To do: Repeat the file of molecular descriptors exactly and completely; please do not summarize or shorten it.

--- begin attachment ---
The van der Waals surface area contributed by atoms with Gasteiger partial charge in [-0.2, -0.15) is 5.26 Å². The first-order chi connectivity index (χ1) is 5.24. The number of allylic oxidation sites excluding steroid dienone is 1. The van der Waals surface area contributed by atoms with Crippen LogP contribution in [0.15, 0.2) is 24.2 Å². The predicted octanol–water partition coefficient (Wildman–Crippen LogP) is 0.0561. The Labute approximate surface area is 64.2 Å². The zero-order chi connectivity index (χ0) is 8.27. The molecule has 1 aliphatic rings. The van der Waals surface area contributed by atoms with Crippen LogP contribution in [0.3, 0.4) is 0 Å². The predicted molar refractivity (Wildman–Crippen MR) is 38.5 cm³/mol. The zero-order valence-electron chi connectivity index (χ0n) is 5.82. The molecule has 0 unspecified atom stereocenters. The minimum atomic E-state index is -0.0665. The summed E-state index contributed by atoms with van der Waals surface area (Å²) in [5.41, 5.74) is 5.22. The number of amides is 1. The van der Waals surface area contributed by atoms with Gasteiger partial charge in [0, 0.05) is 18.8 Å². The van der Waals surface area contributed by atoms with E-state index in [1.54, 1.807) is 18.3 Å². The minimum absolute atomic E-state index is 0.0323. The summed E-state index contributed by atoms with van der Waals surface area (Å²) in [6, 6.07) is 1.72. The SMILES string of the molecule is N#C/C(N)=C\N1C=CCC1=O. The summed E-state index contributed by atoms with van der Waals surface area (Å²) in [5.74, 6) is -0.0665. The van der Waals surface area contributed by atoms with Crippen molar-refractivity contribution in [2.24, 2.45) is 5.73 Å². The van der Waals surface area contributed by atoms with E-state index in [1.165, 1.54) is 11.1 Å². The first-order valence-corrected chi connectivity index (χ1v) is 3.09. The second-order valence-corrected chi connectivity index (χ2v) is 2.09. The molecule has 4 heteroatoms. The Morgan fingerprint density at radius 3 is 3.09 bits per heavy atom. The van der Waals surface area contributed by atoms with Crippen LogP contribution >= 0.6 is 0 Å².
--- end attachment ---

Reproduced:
The van der Waals surface area contributed by atoms with Gasteiger partial charge in [-0.2, -0.15) is 5.26 Å². The first-order chi connectivity index (χ1) is 5.24. The number of allylic oxidation sites excluding steroid dienone is 1. The van der Waals surface area contributed by atoms with Crippen LogP contribution in [0.15, 0.2) is 24.2 Å². The predicted octanol–water partition coefficient (Wildman–Crippen LogP) is 0.0561. The Labute approximate surface area is 64.2 Å². The zero-order chi connectivity index (χ0) is 8.27. The molecule has 1 aliphatic rings. The van der Waals surface area contributed by atoms with Crippen LogP contribution in [0.3, 0.4) is 0 Å². The predicted molar refractivity (Wildman–Crippen MR) is 38.5 cm³/mol. The zero-order valence-electron chi connectivity index (χ0n) is 5.82. The molecule has 0 unspecified atom stereocenters. The minimum atomic E-state index is -0.0665. The summed E-state index contributed by atoms with van der Waals surface area (Å²) in [5.41, 5.74) is 5.22. The number of amides is 1. The van der Waals surface area contributed by atoms with Gasteiger partial charge in [0, 0.05) is 18.8 Å². The van der Waals surface area contributed by atoms with E-state index in [1.54, 1.807) is 18.3 Å². The minimum absolute atomic E-state index is 0.0323. The summed E-state index contributed by atoms with van der Waals surface area (Å²) in [6, 6.07) is 1.72. The SMILES string of the molecule is N#C/C(N)=C\N1C=CCC1=O. The summed E-state index contributed by atoms with van der Waals surface area (Å²) in [5.74, 6) is -0.0665. The van der Waals surface area contributed by atoms with Crippen molar-refractivity contribution in [2.24, 2.45) is 5.73 Å². The van der Waals surface area contributed by atoms with E-state index in [1.165, 1.54) is 11.1 Å². The first-order valence-corrected chi connectivity index (χ1v) is 3.09. The second-order valence-corrected chi connectivity index (χ2v) is 2.09. The molecule has 4 heteroatoms. The Morgan fingerprint density at radius 3 is 3.09 bits per heavy atom. The van der Waals surface area contributed by atoms with Crippen LogP contribution >= 0.6 is 0 Å².